The Cayman Islands and Costa Rica have signed an agreement with the United States to turn over bank account details of Americans to the United States Department of Treasury.
Agreements Designed to Provide IRS Billions in Unreported Revenue
The two agreements are in support of the Foreign Account Tax Compliance Act (FATCA). FATCA, which went into effect in March 2010, requires that individuals include their holdings in accounts held by foreign banking institutions when they file income tax returns with the Internal Revenue Service (IRS).
The Internal Revenue Code has historically required that citizens of the United States or those who otherwise earn income in the United States report income from all sources to the IRS. However, many individuals have chosen to hide earnings in accounts based in other countries such as the Cayman Islands and Costa Rica because of the favorable tax laws of those nations.
Experts believe the Department of Treasury loses over $100 billion each year in taxes that individuals should pay on unreported foreign income.
FATCA seeks to address this practice by allowing the United States to sign intergovernmental agreements (IGAs) with other countries in which those countries would provide bank account details to the IRS. If individuals choose not to provide their foreign bank account information to the IRS, the United States is instead simply working out deals with the governments of those countries to provide bank account details on all of those individuals with account balances above a certain threshold that have addresses tied to the United States.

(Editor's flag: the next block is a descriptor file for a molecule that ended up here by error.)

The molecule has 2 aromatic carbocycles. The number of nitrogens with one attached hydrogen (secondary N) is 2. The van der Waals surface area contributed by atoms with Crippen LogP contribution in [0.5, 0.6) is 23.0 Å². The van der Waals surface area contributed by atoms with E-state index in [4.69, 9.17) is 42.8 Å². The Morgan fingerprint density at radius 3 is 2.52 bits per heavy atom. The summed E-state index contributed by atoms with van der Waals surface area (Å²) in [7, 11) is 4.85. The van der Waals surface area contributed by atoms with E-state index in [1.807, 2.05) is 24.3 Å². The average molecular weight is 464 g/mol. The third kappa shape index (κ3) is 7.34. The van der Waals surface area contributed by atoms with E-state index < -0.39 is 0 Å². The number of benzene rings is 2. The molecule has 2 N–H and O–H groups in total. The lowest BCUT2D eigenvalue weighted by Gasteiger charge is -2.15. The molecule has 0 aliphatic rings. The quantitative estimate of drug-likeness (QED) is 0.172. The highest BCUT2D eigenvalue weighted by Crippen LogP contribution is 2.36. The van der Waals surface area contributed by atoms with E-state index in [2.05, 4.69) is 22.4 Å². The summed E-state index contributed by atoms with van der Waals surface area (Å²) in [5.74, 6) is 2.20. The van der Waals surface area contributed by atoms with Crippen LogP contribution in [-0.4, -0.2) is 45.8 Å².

With the signing of the agreements with the Cayman Islands and Costa Rica, the United States now has IGAs with 12 nations, including the United Kingdom, Switzerland, Germany, Spain, France, and Italy.
The need for a law like FATCA became readily apparent in 2009 when the Swiss banking institution UBS announced it would pay a $780 million fine to the United States. The fine came because of an investigation by the Federal Bureau of Investigation into over 50,000 United States-based customers with UBS bank accounts, an investigation that found that individuals with UBS had helped those customers to hide their funds from the IRS.
Banks Based in United States Again Reciprocal Sharing of Information
Despite the victory the Department of Treasury and the IRS are taking with the signing of these agreements, FATCA is not without its controversy.
FATCA allows the United States to enter into a reciprocal sharing agreement with other nations. A reciprocal agreement means that while the other nation is willing to share bank account information with the United States, the United States must in return share bank account information with that foreign nation.
All of the IGAs signed to date have been reciprocal agreements. This fact is one that banking institutions have not ignored.
In April 2013, banker associations in Texas and Florida filed a lawsuit against the Department of Treasury in an attempt to block them from sending bank account information of those in the United States to foreign governments. The filing cited among other concerns the violation of privacy of residents of the United States.
The case is under review by the United States District Court of the District of Columbia.
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Mark has been a contributor to legal web sites related to bankruptcy, tax, and criminal law since 2011. He has an Accounting degree from Texas A&M University.